The United Methodist Church Council of Bishops has endorsed a proposal to soften the denomination's stance against homosexuality in order to prevent schism.
Over the past couple of years, the UMC has sought a resolution to the debate over its official position against homosexuality, gay marriage, and the ordination of openly gay individuals. In February 2019, the denomination will hold a special session of General Conference to determine what, if any, changes they will make to their official position on LGBT issues.
Ahead of that meeting, the Council of Bishops released a statement last Friday, noting that a majority of their members supported what is called the "One Church Plan."
This plan calls for changing the Book of Discipline to remove language labeling homosexuality "incompatible with Christian teaching," allowing churches in the United States to permit same-sex weddings and gay ordination while letting clergy and some overseas conferences retain their official opposition.
"The One Church Plan allows for contextualization of language about human sexuality in support of the mission; and allows for central conferences, especially those in Africa, to retain their disciplinary authority to adapt the Book of Discipline and continue to include traditional language and values while fulfilling the vision of a global and multicultural church," stated the Council.
"This plan also encourages a generous unity by giving United Methodists the ability to address different missional contexts in ways that reflect their theological convictions."
The Council stressed that while a majority of their members supported the "One Church Plan," there are still two other possible plans to be voted on at next year's General Conference.
There is the "Traditionalist Plan," which maintains UMC's current stance on LGBT issues, and the "Connectional-Conference Plan," which allows regional conferences to determine what stance they will take.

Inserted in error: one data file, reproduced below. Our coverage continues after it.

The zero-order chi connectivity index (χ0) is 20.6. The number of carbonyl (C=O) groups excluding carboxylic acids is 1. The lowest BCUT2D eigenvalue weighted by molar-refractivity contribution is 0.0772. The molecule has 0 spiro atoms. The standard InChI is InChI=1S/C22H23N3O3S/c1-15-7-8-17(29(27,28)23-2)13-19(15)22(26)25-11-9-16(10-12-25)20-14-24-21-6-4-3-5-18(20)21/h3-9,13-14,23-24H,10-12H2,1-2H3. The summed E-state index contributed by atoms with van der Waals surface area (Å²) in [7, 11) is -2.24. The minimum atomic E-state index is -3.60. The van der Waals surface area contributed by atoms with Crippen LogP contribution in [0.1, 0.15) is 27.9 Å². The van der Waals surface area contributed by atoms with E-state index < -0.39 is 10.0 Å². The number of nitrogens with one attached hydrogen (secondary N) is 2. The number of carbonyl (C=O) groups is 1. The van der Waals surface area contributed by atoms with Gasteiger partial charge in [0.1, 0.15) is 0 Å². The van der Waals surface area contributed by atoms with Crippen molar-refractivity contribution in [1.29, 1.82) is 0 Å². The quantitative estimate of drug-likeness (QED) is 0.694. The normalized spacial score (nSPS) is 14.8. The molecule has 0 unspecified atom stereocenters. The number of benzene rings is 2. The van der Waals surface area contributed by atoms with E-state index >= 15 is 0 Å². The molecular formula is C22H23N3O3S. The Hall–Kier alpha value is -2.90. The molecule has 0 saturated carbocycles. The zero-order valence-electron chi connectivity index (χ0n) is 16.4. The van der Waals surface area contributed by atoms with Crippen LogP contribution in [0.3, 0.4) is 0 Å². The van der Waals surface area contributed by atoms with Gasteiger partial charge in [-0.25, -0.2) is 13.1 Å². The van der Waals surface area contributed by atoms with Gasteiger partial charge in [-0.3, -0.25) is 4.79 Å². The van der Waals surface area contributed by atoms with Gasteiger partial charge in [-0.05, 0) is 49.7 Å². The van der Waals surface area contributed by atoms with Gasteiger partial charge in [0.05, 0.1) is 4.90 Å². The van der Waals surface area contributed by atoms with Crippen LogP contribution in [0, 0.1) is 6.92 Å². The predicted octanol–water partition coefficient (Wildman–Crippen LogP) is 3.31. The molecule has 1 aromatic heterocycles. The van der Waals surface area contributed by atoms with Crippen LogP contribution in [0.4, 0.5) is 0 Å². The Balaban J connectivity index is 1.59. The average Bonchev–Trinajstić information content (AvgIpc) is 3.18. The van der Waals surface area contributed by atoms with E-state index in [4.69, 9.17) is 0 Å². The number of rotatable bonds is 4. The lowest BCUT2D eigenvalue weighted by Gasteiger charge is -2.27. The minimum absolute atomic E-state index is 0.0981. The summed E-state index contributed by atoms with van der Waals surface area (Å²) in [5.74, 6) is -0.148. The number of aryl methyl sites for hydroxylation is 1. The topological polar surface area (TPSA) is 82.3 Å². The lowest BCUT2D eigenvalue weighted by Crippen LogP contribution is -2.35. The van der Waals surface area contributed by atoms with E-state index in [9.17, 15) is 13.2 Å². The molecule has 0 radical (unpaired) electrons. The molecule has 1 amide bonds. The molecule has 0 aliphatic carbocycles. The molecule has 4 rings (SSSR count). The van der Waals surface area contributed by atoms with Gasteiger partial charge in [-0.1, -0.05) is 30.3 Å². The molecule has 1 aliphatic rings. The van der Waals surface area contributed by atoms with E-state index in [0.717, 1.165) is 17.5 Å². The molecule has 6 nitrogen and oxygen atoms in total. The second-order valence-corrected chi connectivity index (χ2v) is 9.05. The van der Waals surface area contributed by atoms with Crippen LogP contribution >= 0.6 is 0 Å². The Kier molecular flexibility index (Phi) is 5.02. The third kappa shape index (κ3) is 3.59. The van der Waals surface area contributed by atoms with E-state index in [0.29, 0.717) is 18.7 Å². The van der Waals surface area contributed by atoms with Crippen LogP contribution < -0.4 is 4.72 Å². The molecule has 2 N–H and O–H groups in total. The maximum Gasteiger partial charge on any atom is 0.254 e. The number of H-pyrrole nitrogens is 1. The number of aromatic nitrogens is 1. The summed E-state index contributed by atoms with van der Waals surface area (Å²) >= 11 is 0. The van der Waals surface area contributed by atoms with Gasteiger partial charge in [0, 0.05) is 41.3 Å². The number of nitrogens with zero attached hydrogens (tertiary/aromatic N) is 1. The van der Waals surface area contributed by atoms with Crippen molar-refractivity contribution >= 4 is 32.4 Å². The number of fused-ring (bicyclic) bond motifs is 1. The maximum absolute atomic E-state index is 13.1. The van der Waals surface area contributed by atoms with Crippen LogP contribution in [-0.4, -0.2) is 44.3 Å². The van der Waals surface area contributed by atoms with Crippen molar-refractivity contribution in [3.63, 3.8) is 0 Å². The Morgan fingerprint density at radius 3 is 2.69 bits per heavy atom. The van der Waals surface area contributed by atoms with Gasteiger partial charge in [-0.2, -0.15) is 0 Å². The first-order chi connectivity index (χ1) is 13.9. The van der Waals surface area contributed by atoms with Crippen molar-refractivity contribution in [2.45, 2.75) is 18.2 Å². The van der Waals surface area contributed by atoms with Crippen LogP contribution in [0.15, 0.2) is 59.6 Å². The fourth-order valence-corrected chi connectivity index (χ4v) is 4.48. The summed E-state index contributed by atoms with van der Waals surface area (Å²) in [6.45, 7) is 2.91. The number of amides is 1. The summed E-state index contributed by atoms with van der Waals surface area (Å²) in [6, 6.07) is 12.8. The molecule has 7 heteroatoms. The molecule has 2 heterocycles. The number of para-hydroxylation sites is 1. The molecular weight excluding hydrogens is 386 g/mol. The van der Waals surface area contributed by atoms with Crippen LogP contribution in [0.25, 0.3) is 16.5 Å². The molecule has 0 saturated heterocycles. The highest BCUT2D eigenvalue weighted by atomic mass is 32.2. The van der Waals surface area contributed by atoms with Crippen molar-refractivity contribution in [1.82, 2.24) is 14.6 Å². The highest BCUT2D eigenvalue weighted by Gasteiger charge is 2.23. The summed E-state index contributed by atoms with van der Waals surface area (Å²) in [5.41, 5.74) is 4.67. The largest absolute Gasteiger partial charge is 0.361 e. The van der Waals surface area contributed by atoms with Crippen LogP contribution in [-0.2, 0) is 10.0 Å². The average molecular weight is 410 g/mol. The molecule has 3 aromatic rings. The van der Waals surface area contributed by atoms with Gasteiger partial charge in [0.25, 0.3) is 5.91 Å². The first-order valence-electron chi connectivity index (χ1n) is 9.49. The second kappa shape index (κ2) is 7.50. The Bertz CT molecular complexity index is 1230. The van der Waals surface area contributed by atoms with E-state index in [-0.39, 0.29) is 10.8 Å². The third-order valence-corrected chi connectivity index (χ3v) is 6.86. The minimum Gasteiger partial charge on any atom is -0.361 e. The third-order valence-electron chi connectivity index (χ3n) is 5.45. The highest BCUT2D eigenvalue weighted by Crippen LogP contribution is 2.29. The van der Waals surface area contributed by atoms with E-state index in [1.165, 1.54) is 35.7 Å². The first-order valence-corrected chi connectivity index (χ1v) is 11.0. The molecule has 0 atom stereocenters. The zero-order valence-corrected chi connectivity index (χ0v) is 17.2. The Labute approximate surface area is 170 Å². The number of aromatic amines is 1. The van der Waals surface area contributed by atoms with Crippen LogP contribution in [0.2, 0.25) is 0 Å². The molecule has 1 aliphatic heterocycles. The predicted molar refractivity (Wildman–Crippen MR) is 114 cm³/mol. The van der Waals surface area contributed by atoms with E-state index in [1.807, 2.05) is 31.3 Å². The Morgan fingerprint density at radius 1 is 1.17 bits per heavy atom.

Newly installed Council of Bishops President Ken Carter said in a statement that the Council's majority vote support for the One Church Plan was based on "prayerful deliberation" that "reflected the diversity of the global denomination on the matter of homosexuality and many other matters."
"With convicted humility, bishops want to be pastors and shepherds of the whole church in order to maximize the presence of a United Methodist witness in as many places in the world as possible and with as much contextual differentiation as possible," added Carter.
Jan Lawrence, executive director of the Reconciling Ministries Network, which has long campaigned to change the UMC's stance on LGBT issues, said that none of the options provide "equity and justice to the LGBTQ community or welcomes and celebrates the lives of LGBTQ people."
"What value is there in presenting a traditionalist model that has harmed LGBTQ people and our loved ones for decades? What value is there in considering a model that is so complex we all struggle to understand it?" Lawrence posed. "The harm caused to LGBTQ persons is the singular reason this process was undertaken. Where is that focus?"
John Lomperis of the Institute on Religion & Democracy, who is deeply involved in the UMC debate over sexual ethics, had "mixed" feelings about the Council's announcement.
In a post on the IRD's website last Friday, Lomperis explained that while he was glad that the Traditionalist Plan remained for consideration, the Council's support for the One Church Plan went against "2,000 years of consistent global Christian tradition."
"And where is the basic honesty of advocates of the Liberalization Plan when they insist on marketing it as 'the One Church Plan,' when any intelligent observer can see that this would be the one possible plan most guaranteed to split apart the church?" wrote Lomperis.
Lomperis labeled the One Church Plan "dead on arrival," noting that a similar proposal failed in committee at the UMC 2016 General Conference.
"And the delegates to the 2019 General Conference will largely be the very same people as the delegates who already rejected this idea in 2016," he noted.